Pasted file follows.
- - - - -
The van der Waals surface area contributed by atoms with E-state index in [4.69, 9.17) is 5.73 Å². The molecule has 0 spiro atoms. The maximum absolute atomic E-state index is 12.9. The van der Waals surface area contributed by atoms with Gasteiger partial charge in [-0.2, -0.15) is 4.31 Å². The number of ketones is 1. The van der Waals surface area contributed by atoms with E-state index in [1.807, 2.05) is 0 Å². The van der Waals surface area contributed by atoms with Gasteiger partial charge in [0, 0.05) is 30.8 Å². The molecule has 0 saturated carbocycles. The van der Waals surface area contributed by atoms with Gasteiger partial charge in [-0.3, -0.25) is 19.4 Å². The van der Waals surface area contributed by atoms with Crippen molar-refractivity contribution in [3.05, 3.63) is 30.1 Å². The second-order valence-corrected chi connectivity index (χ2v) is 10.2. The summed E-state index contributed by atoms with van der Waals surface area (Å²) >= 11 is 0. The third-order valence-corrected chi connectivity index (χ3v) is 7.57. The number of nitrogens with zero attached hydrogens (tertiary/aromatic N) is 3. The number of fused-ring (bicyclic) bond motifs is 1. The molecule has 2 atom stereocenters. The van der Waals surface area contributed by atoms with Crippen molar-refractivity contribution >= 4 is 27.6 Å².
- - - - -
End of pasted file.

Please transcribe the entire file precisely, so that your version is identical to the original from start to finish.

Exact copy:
The van der Waals surface area contributed by atoms with E-state index in [4.69, 9.17) is 5.73 Å². The molecule has 0 spiro atoms. The maximum absolute atomic E-state index is 12.9. The van der Waals surface area contributed by atoms with Gasteiger partial charge in [-0.2, -0.15) is 4.31 Å². The number of ketones is 1. The van der Waals surface area contributed by atoms with E-state index in [1.807, 2.05) is 0 Å². The van der Waals surface area contributed by atoms with Gasteiger partial charge in [0, 0.05) is 30.8 Å². The molecule has 0 saturated carbocycles. The van der Waals surface area contributed by atoms with Gasteiger partial charge in [-0.3, -0.25) is 19.4 Å². The van der Waals surface area contributed by atoms with Crippen molar-refractivity contribution in [3.05, 3.63) is 30.1 Å². The second-order valence-corrected chi connectivity index (χ2v) is 10.2. The summed E-state index contributed by atoms with van der Waals surface area (Å²) >= 11 is 0. The third-order valence-corrected chi connectivity index (χ3v) is 7.57. The number of nitrogens with zero attached hydrogens (tertiary/aromatic N) is 3. The number of fused-ring (bicyclic) bond motifs is 1. The molecule has 2 atom stereocenters. The van der Waals surface area contributed by atoms with Crippen molar-refractivity contribution >= 4 is 27.6 Å².